The Foreign Service Journal - September 2017
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September 4

Labor Day:

AFSA Offices Closed

September 7

12-1:30 p.m.

A Moderated Conversation

with FSO Oni Blair

September 8

7:05 p.m.

The Second Annual

Foreign Service Night

at Nationals Park:

Nationals vs. Phillies

September 10-14


Scholar Program:

“The Middle East:

Conflict and Controversy”

Washington, D.C.

September 11

12-1 p.m.

Public Diplomacy Council:

“9/11 Sixteen Years Later”

September 14

12-1:30 p.m.

AFSA Book Notes:

Career Diplomacy by

Harry W. Kopp and

John K. Naland

September 20

12-1:30 p.m.

AFSA Governing

Board Meeting

September 20

4:30-6:30 p.m.

AFSA Networking

Happy Hour

October 2

12:00-1:00 p.m.

Public Diplomacy Council:

“How Finland Is Using

Public Diplomacy to

Celebrate Its Centennial”

October 9

Columbus Day:

AFSA Offices Closed

nings as a school teacher in

Dayton, Iowa—population

900—she retired as one of

the most admired members

of the career Foreign Service,

with postings as ambassa-

dor to five countries, service

as Director General of the

Foreign Service, the personal

rank of Career Ambas-

sador and a reputation as

an outstanding mentor to

countless individuals from

entry-level officers to senior


In her remarks, Amb. Pow-

ell expressed her gratitude

to the many mentors and

collaborators who guided,

advised and supported her

during her career, a theme

which was later echoed by

many of the other award


She specifically high-

lighted Ambassadors Peter

Burleigh, Howard Schaffer,

the late Arnold Raphel and A.

Elizabeth Jones. “While we all

know them for their regional

expertise and policy-making

skills,” Powell said “I had the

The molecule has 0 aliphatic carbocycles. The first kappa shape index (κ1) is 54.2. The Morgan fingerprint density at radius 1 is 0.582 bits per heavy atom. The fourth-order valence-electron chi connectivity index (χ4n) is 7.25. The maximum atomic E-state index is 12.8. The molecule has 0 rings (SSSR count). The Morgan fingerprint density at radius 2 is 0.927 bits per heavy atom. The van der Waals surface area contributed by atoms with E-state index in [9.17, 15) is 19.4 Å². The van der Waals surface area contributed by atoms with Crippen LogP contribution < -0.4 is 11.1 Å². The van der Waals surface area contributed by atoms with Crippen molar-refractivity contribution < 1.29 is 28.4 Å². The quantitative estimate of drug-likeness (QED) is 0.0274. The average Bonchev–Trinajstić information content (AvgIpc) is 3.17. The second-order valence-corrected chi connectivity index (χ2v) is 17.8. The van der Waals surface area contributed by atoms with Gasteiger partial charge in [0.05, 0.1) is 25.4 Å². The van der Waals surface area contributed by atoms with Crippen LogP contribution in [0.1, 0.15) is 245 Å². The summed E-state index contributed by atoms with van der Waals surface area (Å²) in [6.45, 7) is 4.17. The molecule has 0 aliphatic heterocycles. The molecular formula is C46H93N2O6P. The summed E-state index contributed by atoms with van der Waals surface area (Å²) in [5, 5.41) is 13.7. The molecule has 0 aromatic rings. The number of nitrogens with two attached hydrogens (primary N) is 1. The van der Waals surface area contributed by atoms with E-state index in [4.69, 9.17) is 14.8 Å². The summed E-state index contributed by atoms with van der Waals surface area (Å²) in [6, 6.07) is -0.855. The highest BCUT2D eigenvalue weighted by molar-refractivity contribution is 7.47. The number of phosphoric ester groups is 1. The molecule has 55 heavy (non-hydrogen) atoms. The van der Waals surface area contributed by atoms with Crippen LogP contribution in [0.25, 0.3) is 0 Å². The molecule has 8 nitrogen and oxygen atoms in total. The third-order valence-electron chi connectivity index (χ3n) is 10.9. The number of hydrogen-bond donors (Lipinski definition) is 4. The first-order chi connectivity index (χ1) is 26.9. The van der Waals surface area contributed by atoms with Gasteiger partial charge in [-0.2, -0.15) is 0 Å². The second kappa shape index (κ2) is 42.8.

additional joy of knowing

them for their encourage-

ment, their empathy and

their exemplification of

Foreign Service leadership at

its finest.”

In closing, Amb. Pow-

ell pledged that from her

“bench on the beach,” she

would “continue to work as a

private citizen to help secure

the resources you need to

conduct your essential roles

in designing and implement-

ing America’s foreign policy,

in ensuring the security

and smooth functioning of

our missions that serve the

American people and the

interagency community, in

guaranteeing that you have

the training you need to suc-

ceed, and in building on the

progress made in mitigating

poverty, disease and disas-

ters around the globe.”

See page 31




Shawn Dorman’s interview

with Amb. Powell.



Turning to the awards for

constructive dissent, Amb.

Stephenson made the case

that in the Foreign Service,

“we strongly believe that it

is our duty to call things as

we see them, because that’s

in the best interest of our

country. In many cases, we

may provide input that calls

into question the wisdom

of a policy direction or

challenges the validity of a

procedure. Doing so is a core

element of leadership in the

Foreign Service context, a

duty that is required of us.

The six members of the For-

eign Service we honor today

2017 Lifetime Contributions to American Diplomacy winner Ambassador

(ret.) Nancy Powell, with four previous recipients of AFSA’s most

prestigious award. From left, Senator Richard Lugar, Ambassador (ret.)

Bill Harrop, Amb. Powell, Stu Kennedy and Ambassador (ret.) Ruth Davis.

Good ideas withstand scrutiny. Our country is stronger

for this Foreign Service community that encourages integrity

and intellectual honesty to preserve, protect and defend the

Constitution of the United States.

—Cecilia S. Choi